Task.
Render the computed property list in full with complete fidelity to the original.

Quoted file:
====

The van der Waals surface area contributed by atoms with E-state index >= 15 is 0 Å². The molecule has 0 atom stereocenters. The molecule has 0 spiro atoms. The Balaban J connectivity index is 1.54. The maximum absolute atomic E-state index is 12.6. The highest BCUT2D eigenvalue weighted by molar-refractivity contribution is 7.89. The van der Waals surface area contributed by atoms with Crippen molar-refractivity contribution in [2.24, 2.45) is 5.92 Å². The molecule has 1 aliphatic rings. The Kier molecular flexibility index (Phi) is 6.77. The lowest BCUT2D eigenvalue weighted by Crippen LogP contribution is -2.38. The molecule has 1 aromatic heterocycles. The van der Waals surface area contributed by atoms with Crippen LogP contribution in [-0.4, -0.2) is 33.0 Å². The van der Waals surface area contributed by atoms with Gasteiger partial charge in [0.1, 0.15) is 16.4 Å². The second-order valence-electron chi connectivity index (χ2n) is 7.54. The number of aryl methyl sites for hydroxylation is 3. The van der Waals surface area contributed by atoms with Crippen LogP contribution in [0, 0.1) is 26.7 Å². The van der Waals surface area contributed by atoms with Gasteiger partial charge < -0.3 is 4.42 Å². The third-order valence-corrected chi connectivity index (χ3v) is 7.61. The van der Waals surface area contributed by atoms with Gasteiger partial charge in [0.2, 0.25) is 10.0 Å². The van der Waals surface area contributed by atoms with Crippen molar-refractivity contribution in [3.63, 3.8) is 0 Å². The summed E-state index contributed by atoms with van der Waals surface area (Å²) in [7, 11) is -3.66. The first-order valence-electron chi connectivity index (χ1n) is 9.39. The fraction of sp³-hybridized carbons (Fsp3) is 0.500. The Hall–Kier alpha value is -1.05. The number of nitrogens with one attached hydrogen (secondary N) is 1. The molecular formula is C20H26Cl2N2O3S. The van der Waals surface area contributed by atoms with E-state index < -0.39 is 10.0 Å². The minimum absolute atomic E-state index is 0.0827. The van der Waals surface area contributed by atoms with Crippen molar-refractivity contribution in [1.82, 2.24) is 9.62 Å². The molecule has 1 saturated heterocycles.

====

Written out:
The van der Waals surface area contributed by atoms with E-state index >= 15 is 0 Å². The molecule has 0 atom stereocenters. The molecule has 0 spiro atoms. The Balaban J connectivity index is 1.54. The maximum absolute atomic E-state index is 12.6. The highest BCUT2D eigenvalue weighted by molar-refractivity contribution is 7.89. The van der Waals surface area contributed by atoms with Crippen molar-refractivity contribution in [2.24, 2.45) is 5.92 Å². The molecule has 1 aliphatic rings. The Kier molecular flexibility index (Phi) is 6.77. The lowest BCUT2D eigenvalue weighted by Crippen LogP contribution is -2.38. The molecule has 1 aromatic heterocycles. The van der Waals surface area contributed by atoms with Crippen LogP contribution in [-0.4, -0.2) is 33.0 Å². The van der Waals surface area contributed by atoms with Gasteiger partial charge in [0.1, 0.15) is 16.4 Å². The second-order valence-electron chi connectivity index (χ2n) is 7.54. The number of aryl methyl sites for hydroxylation is 3. The van der Waals surface area contributed by atoms with Crippen LogP contribution in [0, 0.1) is 26.7 Å². The van der Waals surface area contributed by atoms with Gasteiger partial charge < -0.3 is 4.42 Å². The third-order valence-corrected chi connectivity index (χ3v) is 7.61. The van der Waals surface area contributed by atoms with Gasteiger partial charge in [0.2, 0.25) is 10.0 Å². The van der Waals surface area contributed by atoms with Crippen molar-refractivity contribution in [3.63, 3.8) is 0 Å². The summed E-state index contributed by atoms with van der Waals surface area (Å²) in [7, 11) is -3.66. The first-order valence-electron chi connectivity index (χ1n) is 9.39. The fraction of sp³-hybridized carbons (Fsp3) is 0.500. The Hall–Kier alpha value is -1.05. The number of nitrogens with one attached hydrogen (secondary N) is 1. The molecular formula is C20H26Cl2N2O3S. The van der Waals surface area contributed by atoms with E-state index < -0.39 is 10.0 Å². The minimum absolute atomic E-state index is 0.0827. The van der Waals surface area contributed by atoms with Crippen molar-refractivity contribution in [1.82, 2.24) is 9.62 Å². The molecule has 1 saturated heterocycles.